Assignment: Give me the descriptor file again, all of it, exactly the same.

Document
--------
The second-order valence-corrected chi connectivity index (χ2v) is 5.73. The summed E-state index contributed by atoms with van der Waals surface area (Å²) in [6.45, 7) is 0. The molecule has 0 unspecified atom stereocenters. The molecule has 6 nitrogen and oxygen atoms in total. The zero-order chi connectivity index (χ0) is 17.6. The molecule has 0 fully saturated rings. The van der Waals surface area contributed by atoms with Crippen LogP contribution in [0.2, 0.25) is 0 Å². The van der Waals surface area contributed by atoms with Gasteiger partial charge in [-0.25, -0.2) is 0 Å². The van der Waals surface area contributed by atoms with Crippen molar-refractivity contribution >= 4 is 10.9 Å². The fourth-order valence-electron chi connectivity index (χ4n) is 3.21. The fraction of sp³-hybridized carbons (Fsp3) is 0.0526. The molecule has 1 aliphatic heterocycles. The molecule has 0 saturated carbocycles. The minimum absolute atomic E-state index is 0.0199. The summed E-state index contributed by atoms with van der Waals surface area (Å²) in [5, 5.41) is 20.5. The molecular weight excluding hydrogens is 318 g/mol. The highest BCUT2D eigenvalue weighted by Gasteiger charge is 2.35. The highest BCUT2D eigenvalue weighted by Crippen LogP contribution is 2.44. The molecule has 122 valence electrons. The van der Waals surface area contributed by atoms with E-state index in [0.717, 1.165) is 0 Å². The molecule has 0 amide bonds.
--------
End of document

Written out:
The second-order valence-corrected chi connectivity index (χ2v) is 5.73. The summed E-state index contributed by atoms with van der Waals surface area (Å²) in [6.45, 7) is 0. The molecule has 0 unspecified atom stereocenters. The molecule has 6 nitrogen and oxygen atoms in total. The zero-order chi connectivity index (χ0) is 17.6. The molecule has 0 fully saturated rings. The van der Waals surface area contributed by atoms with Crippen LogP contribution in [0.2, 0.25) is 0 Å². The van der Waals surface area contributed by atoms with Gasteiger partial charge in [-0.25, -0.2) is 0 Å². The van der Waals surface area contributed by atoms with Crippen molar-refractivity contribution >= 4 is 10.9 Å². The fourth-order valence-electron chi connectivity index (χ4n) is 3.21. The fraction of sp³-hybridized carbons (Fsp3) is 0.0526. The molecule has 1 aliphatic heterocycles. The molecule has 0 saturated carbocycles. The minimum absolute atomic E-state index is 0.0199. The summed E-state index contributed by atoms with van der Waals surface area (Å²) in [5, 5.41) is 20.5. The molecular weight excluding hydrogens is 318 g/mol. The highest BCUT2D eigenvalue weighted by Gasteiger charge is 2.35. The highest BCUT2D eigenvalue weighted by Crippen LogP contribution is 2.44. The molecule has 122 valence electrons. The van der Waals surface area contributed by atoms with E-state index in [0.717, 1.165) is 0 Å². The molecule has 0 amide bonds.